Genesis Land: A Home Builder Left Behind By The Market (OTCMKTS:GNLAF)

Home builders have been on an absolute tear since the market lows earlier this year. Even lower rates combined with fears of the pandemic have driven sales of new homes higher, and home builders have seen their stock prices react positively as a result. From the March lows, Toll Brothers (TOL) and Beazer Homes (BZH) have seen their stock prices triple, while The New Home Company (NWHM) has seen its stock price rise a whopping 400%, to name a few examples.

But there is one home builder that has been left behind in this market frenzy, despite benefiting from the same factors as its peers. That company is Genesis Land Development (OTC:GNLAF), which also trades as GDC in Toronto.


Genesis trades at a massive 68% discount to its book value. Most of its business is conducted near Calgary, Alberta, which may scare investors away because of the battered oil and gas industry for which that city is famous. However, the company’s results posted last week demonstrate that Genesis is benefiting from the same trends that its industry counterparts throughout the continent are seeing.

Revenue more than doubled as home orders rose over 100%. Much of that fell to the bottom line, as quarterly earnings were $3.8 million. The company generated operating cash flows of $9.9 million in the quarter. Keep in mind that Genesis’ market cap is just $62 million.


As a result, the company’s net debt has fallen from $36 million six months ago to just $14 million as of September 30th. Some companies justifiably trade at large discounts to book value thanks to massive amounts of leverage that increase shareholder risk of permanent adverse events. That is not the case here, as the company’s debt to equity ratio is less than 7%.

Genesis’ “real estate held for development and sale” of $191 million is a whopping 14x the company’s debt level, giving the company plenty of capacity to expand its presence if management sees an opportunity to do so profitably.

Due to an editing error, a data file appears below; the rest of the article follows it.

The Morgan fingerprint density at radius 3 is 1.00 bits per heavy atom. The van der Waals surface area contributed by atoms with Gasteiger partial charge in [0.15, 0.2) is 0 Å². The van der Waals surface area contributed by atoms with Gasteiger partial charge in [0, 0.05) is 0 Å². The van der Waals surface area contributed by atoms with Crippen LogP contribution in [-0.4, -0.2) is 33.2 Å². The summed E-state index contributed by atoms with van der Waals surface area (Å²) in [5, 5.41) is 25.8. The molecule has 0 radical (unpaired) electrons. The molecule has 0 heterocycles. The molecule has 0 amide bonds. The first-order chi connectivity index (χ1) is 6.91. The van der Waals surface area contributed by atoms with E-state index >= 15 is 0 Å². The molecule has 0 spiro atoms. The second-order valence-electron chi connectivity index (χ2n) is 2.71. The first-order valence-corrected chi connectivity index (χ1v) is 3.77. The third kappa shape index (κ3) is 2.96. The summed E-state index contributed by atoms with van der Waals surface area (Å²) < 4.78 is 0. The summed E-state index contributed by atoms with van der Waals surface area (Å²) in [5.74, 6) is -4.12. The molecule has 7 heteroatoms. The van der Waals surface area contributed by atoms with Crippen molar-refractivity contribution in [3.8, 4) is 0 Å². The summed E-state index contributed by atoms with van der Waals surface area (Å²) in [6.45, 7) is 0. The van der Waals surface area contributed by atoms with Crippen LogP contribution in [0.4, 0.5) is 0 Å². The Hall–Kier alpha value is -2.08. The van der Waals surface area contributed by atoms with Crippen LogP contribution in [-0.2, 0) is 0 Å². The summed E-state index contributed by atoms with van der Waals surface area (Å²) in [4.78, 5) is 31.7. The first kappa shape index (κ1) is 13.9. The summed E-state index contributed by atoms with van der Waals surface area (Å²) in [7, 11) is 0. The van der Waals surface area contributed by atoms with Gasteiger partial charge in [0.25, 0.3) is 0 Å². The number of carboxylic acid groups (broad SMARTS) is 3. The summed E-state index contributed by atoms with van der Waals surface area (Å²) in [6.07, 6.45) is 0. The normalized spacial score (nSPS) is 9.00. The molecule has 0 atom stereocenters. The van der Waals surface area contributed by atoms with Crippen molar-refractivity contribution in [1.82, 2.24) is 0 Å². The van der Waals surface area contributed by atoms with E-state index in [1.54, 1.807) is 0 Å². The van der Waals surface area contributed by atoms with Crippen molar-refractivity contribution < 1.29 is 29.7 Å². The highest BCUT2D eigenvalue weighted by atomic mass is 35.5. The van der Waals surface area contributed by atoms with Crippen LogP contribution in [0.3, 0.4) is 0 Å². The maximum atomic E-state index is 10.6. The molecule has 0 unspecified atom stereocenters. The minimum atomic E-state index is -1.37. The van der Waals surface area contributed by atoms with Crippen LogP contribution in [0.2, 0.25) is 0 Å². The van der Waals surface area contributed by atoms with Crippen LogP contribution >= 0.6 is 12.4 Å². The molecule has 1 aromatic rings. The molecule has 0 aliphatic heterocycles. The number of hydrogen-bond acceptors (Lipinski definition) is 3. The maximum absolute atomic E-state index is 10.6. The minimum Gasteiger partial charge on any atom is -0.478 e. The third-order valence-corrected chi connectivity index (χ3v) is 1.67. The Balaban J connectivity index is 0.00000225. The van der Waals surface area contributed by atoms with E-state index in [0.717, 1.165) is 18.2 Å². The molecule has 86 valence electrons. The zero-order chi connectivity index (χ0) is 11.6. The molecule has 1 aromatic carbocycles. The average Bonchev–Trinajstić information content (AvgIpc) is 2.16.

Sometimes a company rightfully trades at a massive discount as management has a history of working against shareholders and/or its incentives are not aligned with shareholders. That is not the case here. The company is essentially controlled (~40% ownership) and run by Smoothwater Capital, a private equity firm. Smoothwater’s owner has been buying shares of Genesis as recently as October, picking up almost 50,000 shares at around the current price.

Capital Allocation

When management is also a large shareholder, you can expect management to act in the interest of shareholders. Genesis does repurchase shares in the open market from time to time. The company bought back just over 100,000 shares in its most recent quarter.

But the company’s preference for returning capital appears to be through special dividends. Genesis has paid out about $30 million in special dividends since 2017. That’s almost half of the company’s current market cap.

Considering the company’s solid current financials and its low leverage, Genesis may soon pay another special dividend. However, if it does not, I wouldn’t be too bothered; considering the hot market in which the company operates, there may be other uses of capital that are more beneficial for shareholders. Because management and shareholders are aligned, shareholders can rest easy knowing that their capital is being employed with the intent of maximizing returns.


Genesis is cheap, safely capitalized, generating strong profits, and has a management team that is aligned with shareholders. The downside at the current price looks very limited compared to the upside potential.

Disclosure: I am/we are long GNLAF. I wrote this article myself, and it expresses my own opinions. I am not receiving compensation for it (other than from Seeking Alpha). I have no business relationship with any company whose stock is mentioned in this article.

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